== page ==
Miley Cyrus got her freak on at the VMAs last week and started a lot of bleating. For those of you who don’t know (or care, which is more likely) the VMAs are the Oscars of the music world. Every year we used to trek to either LA or NY or, for the European awards (which took place in the winter) a freezing tent somewhere in Berlin or Oslo or Dublin. And spend hours watching a predictable show that the business had paid for, that the artists held us to ransom over, and that MTV made money from.
The upside was a spike in sales, the down – that winning artists were suddenly convinced they could walk on water. Or do our jobs better than we could. So, getting them to agree to any promotional work that wasn’t ‘on another level’ for the next year became impossible. We all learned we just had to wait out the cycle – what goes around is someone else comes around.
But, because music is really the stuff of dreams and art and love… every now and then there would be a surprise win – a real artist with no nonsense attached. And our hope cups would be filled for another year.
Miley has grown up since she giggled and shimmied her way through Hannah Montanna. I’ve watched almost every episode of that show with the nans – and knew her father Billy Rae back in the day. All good clean fun – but no real substance. The VMAs showed us another side to the girl – butt in the air, (disturbingly long) tongue out, grinding into Robin Thicke’s r’n’b crotch. There were Teddy Bears gyrating onstage (a hipster reference that I must have missed) but The Teddy Bear Fund didn’t: “Miley made a poor choice to use a universally loved children’s teddy bear in an offensive way.” they sniffed.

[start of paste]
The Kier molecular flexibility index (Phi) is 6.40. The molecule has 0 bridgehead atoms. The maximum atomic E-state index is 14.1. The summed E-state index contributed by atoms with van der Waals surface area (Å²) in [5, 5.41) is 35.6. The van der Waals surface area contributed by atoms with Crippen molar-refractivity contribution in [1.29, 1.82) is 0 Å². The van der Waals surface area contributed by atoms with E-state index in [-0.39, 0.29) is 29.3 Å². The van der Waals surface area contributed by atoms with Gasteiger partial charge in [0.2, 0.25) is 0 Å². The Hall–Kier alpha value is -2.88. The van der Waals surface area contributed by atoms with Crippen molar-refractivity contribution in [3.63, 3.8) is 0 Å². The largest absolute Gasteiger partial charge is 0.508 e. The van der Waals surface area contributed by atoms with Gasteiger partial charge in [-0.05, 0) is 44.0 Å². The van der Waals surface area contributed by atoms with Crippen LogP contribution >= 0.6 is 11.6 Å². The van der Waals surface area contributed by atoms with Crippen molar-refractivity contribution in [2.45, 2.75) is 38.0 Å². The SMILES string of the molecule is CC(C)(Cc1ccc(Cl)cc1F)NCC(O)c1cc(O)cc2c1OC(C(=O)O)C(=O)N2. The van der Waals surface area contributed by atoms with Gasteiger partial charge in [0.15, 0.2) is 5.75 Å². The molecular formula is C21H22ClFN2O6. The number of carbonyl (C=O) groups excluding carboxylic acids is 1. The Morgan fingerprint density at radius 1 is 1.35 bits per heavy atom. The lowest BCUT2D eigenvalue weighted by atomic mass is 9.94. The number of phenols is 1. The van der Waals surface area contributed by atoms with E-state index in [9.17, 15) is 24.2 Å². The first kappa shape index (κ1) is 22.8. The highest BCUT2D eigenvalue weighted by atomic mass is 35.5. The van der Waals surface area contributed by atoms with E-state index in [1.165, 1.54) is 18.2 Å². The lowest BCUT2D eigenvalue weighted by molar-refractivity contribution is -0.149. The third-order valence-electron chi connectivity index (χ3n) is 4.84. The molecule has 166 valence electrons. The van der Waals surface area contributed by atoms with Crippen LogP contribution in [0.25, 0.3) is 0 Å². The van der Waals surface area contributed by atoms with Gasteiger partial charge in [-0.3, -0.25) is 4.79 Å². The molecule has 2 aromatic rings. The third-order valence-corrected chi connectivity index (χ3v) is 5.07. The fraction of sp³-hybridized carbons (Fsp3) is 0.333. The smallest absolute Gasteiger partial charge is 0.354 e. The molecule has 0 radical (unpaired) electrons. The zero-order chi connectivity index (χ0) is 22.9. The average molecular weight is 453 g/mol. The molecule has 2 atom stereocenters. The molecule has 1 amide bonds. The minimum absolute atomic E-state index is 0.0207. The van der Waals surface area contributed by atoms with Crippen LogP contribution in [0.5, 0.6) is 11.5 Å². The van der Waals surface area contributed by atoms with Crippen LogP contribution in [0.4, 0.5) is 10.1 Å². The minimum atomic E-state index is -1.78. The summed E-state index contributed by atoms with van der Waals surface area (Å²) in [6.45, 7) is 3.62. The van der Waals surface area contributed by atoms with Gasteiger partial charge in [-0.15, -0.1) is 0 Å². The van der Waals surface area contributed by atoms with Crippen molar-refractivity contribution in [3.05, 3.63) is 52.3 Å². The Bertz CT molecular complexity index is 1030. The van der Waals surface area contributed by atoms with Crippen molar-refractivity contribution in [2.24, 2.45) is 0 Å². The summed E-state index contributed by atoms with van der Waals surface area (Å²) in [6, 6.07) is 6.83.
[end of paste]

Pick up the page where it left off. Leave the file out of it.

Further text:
All in all it all felt rather chaotic and teenage. But – it was what it was. And it moved 90 000 downloads of her single in the next few days. The income from which probably covered her wardrobe for the event.
The interesting part was the backlash. There was the usual moan about vulgarity, references to drugs, lesbianism (she slapped a female dancer’s bottom) and then the big guns: white women disempowering black women, racism and cultural appropriation. All of this centred around the dance move “twerking” – which has become mainstream via hip hop and rap videos. Both, art forms that have become important parts of modern musical culture.
The Urban Dictionary defines twerking as: “The rhythmic gyrating of the lower fleshy extremities in a lascivious manner with the intent to elicit sexual arousal or laughter in ones intended audience.” Basically jiggling your bum and slapping your thighs to music. It’s been around for a while now and has become a you-tube sensation with people posting clips of themselves making fools of themselves in car washes, supermarkets, drunken states and unclothed.